Risk of methicillin-resistant Staphylococcus aureus surgical site infection in patients with nasal MRSA colonization

Lalit Kalra, Fabian Camacho, Cynthia Whitener, Ping Du, Margaret Miller, Crystal Zalonis, Kathleen Julian

Research output: Contribution to journalArticlepeer-review

68 Scopus citations


Background Patients colonized with methicillin-resistant Staphylococcus aureus (MRSA) are at increased risk for invasive infection compared with noncolonized patients; however, the magnitude of risk for MRSA surgical site infection (SSI) is unclear. To aid in planning of infection prevention strategies, we sought to assess the incidence of MRSA SSI in MRSA carriers. Methods We conducted a retrospective cohort study at our tertiary care center of inpatients who underwent MRSA polymerase chain reaction (PCR) screen of the nares within 30 days before a National Healthcare Safety Network principal procedure between April 2008 and July 2010. Results The rate of MRSA SSI was 1.86% in the MRSA PCR-positive group (n = 431) and 0.20% in the MRSA PCR-negative group (n = 9432). Multivariate analysis identified MRSA PCR-positive status as an independent risk factor for MRSA SSI (odds ratio, 9.20; 95% confidence interval, 3.81-20.47; P <.0001); other risk factors included duration of surgery ≥137 minutes, American Society of Anesthesiologists score ≥3, and abdominal surgery. Conclusions Surgical patients with a positive nasal MRSA PCR screen had a 9-fold greater odds of developing a subsequent MRSA SSI compared with patients with a negative nasal MRSA PCR screen. The incidence of MRSA SSI in PCR-positive patients was low (1.86%), however, and identifying subsets of patients at greatest risk for SSI may help target decolonization and other interventions.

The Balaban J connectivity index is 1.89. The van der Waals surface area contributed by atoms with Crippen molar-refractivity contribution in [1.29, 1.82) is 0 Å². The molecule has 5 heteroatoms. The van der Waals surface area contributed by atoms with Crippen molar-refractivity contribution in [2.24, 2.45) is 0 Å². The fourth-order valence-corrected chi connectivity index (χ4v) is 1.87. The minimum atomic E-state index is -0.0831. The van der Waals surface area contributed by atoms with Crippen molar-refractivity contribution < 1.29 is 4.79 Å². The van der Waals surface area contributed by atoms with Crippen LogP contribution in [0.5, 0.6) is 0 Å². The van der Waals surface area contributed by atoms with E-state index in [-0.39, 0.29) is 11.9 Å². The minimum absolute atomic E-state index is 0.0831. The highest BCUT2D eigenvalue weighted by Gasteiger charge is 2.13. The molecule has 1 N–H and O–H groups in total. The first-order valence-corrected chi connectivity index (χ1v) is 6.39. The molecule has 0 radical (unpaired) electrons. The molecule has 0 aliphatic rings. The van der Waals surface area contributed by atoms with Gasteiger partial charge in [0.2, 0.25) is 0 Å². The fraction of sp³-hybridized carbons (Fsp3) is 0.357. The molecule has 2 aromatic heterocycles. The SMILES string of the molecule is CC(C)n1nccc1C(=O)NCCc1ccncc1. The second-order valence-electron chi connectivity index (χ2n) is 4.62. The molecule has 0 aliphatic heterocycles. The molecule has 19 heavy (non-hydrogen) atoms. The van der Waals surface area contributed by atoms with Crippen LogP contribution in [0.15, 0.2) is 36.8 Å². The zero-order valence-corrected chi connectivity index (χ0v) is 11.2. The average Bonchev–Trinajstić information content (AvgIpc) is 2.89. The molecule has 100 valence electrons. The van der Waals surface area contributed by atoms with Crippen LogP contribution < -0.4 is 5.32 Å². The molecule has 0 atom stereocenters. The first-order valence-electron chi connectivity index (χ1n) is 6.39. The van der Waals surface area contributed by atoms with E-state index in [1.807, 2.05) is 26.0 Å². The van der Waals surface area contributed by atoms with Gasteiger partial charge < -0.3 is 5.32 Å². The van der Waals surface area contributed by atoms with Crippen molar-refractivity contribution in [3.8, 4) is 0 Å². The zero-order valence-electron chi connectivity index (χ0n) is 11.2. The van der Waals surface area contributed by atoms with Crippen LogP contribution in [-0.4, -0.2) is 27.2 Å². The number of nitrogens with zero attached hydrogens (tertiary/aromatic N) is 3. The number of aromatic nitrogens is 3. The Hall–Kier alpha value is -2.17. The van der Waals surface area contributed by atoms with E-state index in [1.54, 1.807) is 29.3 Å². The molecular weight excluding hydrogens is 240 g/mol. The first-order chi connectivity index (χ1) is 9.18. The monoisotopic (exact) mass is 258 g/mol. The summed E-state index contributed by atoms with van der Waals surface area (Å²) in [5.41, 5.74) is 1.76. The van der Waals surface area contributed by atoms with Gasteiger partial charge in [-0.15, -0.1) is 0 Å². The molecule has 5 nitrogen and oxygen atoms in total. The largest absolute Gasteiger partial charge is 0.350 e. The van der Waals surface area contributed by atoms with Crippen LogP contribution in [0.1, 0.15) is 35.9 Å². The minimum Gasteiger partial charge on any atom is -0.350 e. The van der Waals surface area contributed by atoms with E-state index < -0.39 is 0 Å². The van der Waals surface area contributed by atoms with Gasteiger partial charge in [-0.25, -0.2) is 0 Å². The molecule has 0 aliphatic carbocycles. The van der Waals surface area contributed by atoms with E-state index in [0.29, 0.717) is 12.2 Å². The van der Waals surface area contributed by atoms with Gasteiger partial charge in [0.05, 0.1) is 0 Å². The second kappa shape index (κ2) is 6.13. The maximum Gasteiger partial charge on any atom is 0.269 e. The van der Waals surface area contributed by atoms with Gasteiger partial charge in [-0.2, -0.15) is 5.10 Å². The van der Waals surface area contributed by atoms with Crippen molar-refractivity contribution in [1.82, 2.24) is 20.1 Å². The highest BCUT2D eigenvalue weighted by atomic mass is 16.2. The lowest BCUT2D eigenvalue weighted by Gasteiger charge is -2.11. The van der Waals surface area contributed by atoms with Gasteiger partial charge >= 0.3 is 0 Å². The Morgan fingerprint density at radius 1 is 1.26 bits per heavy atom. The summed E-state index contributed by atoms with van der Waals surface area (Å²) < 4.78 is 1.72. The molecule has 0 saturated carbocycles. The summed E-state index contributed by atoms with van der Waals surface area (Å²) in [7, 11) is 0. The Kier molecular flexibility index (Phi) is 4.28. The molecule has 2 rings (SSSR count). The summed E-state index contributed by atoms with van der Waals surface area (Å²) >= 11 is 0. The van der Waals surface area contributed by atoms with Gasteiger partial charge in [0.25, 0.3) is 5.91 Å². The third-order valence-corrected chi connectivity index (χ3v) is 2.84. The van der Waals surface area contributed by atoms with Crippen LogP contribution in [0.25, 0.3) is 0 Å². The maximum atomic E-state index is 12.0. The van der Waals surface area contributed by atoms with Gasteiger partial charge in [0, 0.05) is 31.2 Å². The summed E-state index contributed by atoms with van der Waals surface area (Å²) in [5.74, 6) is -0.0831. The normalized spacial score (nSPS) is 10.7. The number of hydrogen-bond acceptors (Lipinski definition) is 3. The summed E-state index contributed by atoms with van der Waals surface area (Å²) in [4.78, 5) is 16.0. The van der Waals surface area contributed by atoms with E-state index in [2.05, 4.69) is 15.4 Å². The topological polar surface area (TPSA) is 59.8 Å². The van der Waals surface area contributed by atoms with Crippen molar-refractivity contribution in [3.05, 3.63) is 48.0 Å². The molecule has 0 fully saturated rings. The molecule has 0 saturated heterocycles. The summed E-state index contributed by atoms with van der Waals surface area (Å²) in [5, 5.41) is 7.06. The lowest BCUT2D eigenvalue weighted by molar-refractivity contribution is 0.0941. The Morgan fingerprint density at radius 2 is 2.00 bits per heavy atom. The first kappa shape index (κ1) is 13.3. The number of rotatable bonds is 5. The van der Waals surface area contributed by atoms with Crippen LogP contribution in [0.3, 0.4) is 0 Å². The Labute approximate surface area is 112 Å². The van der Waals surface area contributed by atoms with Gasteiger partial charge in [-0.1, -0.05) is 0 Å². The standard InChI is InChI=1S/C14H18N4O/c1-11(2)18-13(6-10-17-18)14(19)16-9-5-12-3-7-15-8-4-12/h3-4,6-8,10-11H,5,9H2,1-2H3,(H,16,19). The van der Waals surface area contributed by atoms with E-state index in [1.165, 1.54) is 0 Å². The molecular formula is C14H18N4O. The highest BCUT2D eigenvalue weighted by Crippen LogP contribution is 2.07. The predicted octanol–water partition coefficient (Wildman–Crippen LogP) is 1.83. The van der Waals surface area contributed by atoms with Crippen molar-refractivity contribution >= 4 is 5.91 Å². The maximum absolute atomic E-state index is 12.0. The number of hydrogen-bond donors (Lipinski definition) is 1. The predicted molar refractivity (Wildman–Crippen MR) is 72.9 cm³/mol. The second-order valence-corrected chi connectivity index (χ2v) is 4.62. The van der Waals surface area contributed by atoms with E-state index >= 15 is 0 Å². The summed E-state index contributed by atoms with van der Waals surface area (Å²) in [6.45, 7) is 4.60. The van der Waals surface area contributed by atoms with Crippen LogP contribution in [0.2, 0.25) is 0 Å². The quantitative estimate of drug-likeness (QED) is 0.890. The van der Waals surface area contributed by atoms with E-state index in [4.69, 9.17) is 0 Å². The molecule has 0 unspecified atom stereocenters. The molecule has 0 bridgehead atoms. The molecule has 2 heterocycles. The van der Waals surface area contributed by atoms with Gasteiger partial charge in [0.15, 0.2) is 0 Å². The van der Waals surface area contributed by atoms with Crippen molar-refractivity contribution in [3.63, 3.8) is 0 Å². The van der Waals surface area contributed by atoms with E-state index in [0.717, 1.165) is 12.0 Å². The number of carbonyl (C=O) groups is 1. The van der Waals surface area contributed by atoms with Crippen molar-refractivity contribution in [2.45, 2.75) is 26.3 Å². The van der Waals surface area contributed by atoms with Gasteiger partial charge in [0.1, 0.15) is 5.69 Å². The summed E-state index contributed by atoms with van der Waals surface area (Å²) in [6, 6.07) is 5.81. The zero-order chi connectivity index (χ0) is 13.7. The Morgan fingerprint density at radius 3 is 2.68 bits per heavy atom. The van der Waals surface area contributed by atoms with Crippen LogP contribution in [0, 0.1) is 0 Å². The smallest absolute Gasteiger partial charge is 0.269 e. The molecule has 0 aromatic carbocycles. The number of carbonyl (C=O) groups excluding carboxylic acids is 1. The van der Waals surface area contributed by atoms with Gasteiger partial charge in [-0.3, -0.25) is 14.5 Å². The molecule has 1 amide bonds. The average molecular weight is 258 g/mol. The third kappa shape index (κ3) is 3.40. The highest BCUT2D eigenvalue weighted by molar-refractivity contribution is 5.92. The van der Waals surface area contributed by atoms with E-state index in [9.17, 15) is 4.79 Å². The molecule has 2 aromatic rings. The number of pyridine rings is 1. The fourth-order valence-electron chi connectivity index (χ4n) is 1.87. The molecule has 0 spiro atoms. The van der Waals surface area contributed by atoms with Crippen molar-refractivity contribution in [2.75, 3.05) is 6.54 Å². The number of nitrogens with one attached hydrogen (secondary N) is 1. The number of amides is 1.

Original languageEnglish (US)
Pages (from-to)1253-1257
Number of pages5
JournalAmerican journal of infection control
Issue number12
StatePublished - Dec 2013

All Science Journal Classification (ASJC) codes

  • Epidemiology
  • Health Policy
  • Public Health, Environmental and Occupational Health
  • Infectious Diseases


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